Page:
Ofer - Barred (from meeting with attorney), Fines

Observers: 
Vivi Sury, Nitza Aminov (reporting)
05/03/2017
|
Morning

Translation: Marganit W.

 

Salah Hawaja, activist in non-violent resistance organizations – plea bargain, as is always the case in the military court

 

Salah Hawaja, a leader of “Stop the Fence” campaign and member of the board of the Palestinian BDS movement, is considered a threat because he advocates for non-violent popular resistance. He has been arrested many times and spent 5 years in prison between 1992-1997.

This time he was arrested on 26.10.16, was interrogated and tortured by the SHABAK [GSS], and was barred from meeting with attorney.

 

The prosecution claims that in May 2016 he sent someone to Jordan to meet with members of a hostile organization. His defense, Atty. Leah Tsemel, stated that it may have been a hostile organization, but according to the court’s definition, there is no way of knowing which organization was involved.

A plea bargain was entered, she added, “because we could not supply a convincing or complete explanation for the event described in the indictment.”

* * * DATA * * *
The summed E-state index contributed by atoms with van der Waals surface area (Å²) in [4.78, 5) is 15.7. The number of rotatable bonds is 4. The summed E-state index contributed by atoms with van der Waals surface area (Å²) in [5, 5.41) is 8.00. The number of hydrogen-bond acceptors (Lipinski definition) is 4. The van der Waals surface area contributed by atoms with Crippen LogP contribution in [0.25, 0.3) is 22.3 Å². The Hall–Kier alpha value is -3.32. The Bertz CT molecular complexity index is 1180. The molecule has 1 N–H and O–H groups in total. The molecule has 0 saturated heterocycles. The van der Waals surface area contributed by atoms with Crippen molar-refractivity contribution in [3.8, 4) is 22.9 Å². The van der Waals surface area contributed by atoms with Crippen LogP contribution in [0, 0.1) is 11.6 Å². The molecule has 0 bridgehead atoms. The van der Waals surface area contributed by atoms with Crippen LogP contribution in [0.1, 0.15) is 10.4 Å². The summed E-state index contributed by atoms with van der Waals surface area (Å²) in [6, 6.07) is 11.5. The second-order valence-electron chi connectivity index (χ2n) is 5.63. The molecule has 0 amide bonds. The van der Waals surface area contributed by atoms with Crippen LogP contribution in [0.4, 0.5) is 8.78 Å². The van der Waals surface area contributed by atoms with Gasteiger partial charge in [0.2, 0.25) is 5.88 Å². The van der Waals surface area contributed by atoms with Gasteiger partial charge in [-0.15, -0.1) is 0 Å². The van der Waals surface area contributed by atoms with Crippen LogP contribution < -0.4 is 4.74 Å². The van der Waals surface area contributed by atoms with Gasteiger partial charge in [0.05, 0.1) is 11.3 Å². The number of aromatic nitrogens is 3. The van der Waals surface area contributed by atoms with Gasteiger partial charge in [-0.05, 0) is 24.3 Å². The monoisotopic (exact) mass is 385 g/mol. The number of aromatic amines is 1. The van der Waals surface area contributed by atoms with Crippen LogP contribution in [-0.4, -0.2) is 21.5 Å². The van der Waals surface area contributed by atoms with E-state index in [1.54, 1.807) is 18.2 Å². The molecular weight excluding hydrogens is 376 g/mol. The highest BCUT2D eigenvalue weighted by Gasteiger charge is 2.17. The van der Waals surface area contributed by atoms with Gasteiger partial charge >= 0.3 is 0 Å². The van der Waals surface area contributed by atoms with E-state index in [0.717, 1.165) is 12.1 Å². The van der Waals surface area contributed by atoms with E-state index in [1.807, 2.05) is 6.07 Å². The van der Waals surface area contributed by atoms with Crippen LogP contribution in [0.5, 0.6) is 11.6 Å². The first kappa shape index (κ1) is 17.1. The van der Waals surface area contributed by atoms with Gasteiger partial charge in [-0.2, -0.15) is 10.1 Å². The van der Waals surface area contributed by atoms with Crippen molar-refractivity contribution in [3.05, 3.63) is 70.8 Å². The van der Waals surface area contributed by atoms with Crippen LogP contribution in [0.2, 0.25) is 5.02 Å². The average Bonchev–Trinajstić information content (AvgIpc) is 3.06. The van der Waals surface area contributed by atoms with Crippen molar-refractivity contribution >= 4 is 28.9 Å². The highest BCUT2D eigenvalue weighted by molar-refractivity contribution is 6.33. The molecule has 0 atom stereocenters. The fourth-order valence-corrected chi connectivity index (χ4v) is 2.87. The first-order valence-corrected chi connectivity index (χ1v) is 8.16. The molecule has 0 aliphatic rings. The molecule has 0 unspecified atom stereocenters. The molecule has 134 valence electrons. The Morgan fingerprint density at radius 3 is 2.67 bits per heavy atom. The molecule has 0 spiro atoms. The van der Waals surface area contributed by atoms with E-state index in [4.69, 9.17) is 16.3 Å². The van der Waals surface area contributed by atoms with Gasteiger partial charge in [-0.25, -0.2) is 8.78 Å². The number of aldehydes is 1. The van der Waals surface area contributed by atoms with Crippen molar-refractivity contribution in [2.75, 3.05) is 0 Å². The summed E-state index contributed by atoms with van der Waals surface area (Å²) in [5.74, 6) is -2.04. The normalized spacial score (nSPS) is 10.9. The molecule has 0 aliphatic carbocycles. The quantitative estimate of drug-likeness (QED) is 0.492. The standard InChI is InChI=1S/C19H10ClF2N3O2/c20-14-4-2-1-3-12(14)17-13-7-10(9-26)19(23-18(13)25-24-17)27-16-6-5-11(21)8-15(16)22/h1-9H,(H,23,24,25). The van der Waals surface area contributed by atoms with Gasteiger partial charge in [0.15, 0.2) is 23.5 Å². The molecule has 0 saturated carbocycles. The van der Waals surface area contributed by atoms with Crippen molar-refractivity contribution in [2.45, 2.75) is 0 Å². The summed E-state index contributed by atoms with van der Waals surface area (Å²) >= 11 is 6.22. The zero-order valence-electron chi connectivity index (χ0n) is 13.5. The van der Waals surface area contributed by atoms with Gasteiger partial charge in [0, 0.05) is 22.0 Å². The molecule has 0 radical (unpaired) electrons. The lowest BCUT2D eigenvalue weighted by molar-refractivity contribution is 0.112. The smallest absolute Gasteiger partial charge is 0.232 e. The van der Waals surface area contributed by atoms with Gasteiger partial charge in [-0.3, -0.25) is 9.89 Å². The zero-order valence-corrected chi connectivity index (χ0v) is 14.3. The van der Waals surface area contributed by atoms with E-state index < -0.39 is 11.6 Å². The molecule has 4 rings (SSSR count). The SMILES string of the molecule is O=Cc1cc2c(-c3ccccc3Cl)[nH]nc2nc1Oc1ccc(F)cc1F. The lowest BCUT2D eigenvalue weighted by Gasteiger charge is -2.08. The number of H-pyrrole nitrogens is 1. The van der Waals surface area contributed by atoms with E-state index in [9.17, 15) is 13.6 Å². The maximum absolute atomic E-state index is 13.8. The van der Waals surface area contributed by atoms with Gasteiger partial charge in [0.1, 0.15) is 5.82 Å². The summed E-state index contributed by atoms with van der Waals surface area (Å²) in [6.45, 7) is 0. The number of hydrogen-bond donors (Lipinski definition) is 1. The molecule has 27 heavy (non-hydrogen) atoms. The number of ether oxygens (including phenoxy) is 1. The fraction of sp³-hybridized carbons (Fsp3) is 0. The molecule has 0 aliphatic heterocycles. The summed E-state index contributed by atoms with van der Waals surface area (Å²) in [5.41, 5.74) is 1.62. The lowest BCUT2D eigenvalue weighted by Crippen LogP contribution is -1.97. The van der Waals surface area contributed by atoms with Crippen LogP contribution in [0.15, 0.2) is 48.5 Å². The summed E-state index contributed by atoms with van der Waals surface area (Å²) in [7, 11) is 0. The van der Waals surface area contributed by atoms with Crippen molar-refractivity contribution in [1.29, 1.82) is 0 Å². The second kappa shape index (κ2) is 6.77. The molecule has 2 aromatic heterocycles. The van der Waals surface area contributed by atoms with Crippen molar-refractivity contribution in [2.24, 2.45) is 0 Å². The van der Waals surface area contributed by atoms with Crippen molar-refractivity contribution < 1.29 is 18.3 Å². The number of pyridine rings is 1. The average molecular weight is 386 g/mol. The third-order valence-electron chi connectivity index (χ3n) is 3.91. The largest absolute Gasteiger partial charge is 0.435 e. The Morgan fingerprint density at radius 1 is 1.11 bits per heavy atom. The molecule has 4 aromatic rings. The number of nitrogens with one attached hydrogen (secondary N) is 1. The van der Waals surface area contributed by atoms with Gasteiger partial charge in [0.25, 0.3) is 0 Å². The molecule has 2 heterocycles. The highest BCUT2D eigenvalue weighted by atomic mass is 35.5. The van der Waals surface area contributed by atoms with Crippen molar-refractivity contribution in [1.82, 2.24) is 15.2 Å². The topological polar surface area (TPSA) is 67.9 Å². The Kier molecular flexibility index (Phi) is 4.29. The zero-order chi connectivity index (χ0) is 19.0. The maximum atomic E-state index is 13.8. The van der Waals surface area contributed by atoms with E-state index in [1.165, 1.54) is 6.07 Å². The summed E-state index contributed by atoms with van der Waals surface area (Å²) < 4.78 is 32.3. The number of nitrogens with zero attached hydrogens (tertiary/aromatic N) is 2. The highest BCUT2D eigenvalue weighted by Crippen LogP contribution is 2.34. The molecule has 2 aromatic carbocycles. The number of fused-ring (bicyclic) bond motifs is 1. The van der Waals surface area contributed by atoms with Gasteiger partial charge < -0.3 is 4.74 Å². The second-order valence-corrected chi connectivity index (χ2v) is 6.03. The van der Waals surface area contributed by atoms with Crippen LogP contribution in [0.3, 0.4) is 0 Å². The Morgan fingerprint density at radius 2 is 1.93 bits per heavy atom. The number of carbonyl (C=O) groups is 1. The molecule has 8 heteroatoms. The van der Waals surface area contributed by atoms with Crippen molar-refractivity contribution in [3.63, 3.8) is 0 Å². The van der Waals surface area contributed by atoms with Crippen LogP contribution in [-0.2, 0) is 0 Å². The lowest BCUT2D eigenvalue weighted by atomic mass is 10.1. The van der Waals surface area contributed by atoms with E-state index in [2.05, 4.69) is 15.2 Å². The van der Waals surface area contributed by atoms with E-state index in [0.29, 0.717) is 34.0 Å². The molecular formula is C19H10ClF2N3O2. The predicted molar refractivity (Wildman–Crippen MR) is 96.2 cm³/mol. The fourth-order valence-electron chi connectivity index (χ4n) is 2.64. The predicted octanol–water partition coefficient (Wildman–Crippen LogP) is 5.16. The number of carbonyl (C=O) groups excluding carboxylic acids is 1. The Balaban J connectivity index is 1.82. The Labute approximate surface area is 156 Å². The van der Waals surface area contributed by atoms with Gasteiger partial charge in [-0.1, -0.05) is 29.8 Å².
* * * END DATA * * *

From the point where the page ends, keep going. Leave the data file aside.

The judge, Lieut.-Col. Menahem Lieberman opined that the defendant was supposed to know that the Jordanians were representatives of a hostile organization and therefore should have avoided all contact with them. However, since the defendant has no prior record, the judge assumed that he was a law-abiding citizen and the violation was a one-time slip.

 

Sentence: 12 and half months in prison starting with the day of arrest.

6 months suspended sentence for 3 years for the same offence or for bringing enemy money into the region.

Monetary fine of 5000 shekels.

 

In a previous hearing Atty. Tsemel pointed out faults in the indictment, but as mentioned earlier, an evidentiary trial would have dragged indefinitely, so a plea bargain was entered.

 

In the courtyards we met a Palestinian from Dura who came for the hearing of his detained son. He asked us what was the penalty for staying illegally in Israel. He explained that if he could find work in Israel, the risk of arrest would be worthwhile. Palestinians who heard our conversation told him what the penalty was.

Another Palestinian asked us to find out when his son’s hearing was scheduled to take place. He had arrived very early and needed to take his wife for dialysis treatment. Sadly, we had to tell him that we are unable to make inquiries and give him an answer.

This is Ofer: you get there in the morning and nobody but assumes that Palestinians have lives outside the court.